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Urban Cities and Rural Towns in Canada's 5 Geological Regions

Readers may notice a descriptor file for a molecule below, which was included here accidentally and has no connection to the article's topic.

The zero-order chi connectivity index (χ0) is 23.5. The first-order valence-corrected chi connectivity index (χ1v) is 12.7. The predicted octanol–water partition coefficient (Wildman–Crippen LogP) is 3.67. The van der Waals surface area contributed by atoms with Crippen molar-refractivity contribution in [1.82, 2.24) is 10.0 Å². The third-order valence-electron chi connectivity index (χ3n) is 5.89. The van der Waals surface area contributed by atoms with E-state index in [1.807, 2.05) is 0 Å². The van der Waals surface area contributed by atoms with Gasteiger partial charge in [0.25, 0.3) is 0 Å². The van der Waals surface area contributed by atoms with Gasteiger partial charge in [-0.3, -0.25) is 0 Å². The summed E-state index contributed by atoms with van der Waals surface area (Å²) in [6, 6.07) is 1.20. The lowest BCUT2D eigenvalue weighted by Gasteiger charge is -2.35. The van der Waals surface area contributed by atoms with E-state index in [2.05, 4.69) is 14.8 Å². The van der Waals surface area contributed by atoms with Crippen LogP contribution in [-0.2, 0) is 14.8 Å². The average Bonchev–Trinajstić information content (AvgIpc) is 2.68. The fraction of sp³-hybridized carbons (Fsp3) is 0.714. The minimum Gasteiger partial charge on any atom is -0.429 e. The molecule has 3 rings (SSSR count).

Transcript of Urban Cities and Rural Towns in Canada's 5 Geological Regions